CDC42 RHOJ Interaction Inhibitors for the Treatment of Neurofibromatosis

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Planning
Specimen
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Anand Ganesan

Anand Ganesan

University of California, Irvine
Irvine, CA, USA

CBTN Specimen

Backer

NCI

About this

Project

Neurofibromatosis type 2, a disorder driven by Merlin mutation, can cause significant life long issues such as permanent hearing loss. While recent advances have identified the drug selumetinib as a promising therapy for these tumors, this drug can induce serious side effects that reduce compliance and tolerance. This is a particular problem as NF2 patients will require prolonged treatment with these agents to preserve their hearing. To combat this issue, researchers are looking for compounds that can be used in conjunction with selumetinib in an effort to increase the effectiveness of overall treatment. Researchers have developed a lead molecule, ALY101, that inhibits angiogenesis, or the formation of new blood vessels that support tumor growth. The compound has drug-like properties, is well tolerated in experimental animals, and can inhibit the growth of tumor grafts in mice. This project proposes to examine whether this compound could be a new treatment for NF2 by examining whether it can inhibit the growth of patient-derived cell lines in a laboratory before developing a clinical trial. Rare and high quality cell lines provided by the Pediatric Brain Tumor Atlas will support this project. Completion of this work will lead to future studies investigating whether this drug could be used to treat NF2 patients.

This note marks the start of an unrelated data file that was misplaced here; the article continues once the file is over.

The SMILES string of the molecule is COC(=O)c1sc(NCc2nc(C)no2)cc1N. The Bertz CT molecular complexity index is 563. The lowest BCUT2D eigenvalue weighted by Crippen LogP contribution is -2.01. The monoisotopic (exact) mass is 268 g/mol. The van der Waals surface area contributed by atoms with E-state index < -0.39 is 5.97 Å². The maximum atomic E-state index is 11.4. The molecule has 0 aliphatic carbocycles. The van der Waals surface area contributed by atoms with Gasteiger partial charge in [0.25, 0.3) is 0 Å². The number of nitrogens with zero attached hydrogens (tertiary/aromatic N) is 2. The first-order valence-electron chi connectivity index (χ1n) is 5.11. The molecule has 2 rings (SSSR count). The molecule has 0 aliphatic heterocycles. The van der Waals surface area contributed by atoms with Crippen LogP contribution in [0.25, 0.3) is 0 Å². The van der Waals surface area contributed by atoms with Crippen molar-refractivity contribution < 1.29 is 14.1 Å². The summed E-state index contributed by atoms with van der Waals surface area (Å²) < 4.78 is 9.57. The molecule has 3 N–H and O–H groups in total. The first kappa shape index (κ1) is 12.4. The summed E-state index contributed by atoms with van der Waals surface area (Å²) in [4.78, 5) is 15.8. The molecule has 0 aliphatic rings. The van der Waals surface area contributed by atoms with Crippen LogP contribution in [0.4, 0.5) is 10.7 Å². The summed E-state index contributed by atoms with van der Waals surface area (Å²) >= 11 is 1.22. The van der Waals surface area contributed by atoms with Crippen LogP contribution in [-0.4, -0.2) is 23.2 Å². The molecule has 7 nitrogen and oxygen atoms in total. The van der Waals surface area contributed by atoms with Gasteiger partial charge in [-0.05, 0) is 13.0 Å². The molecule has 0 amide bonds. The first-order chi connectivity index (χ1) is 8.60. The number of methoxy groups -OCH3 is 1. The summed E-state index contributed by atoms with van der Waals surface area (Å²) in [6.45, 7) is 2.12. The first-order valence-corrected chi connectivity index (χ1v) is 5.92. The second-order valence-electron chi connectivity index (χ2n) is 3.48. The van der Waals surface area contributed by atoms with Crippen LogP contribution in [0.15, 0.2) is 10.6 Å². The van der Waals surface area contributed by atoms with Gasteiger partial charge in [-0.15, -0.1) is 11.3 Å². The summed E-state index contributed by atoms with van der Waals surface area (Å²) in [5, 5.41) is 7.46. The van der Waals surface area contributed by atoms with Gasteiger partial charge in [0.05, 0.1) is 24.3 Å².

Ask The

Scientists

Ask the scientists

What are the goals of this project?

The goals of this project are to explore the molecule ALY101 in the treatment of NF2 tumors in an effort to reduce side effects of selumetinib and reduce overall hearing loss.

What is the impact of this project?

If this compound is found to be useful for NF2 patients, it could lead to increased treatment compliance and better outcomes.

Why is the CBTN request important to this project?

High quality quality NF2 specimens are rare, making the Children’s Brain Tumor Networks contribution to this work invaluable.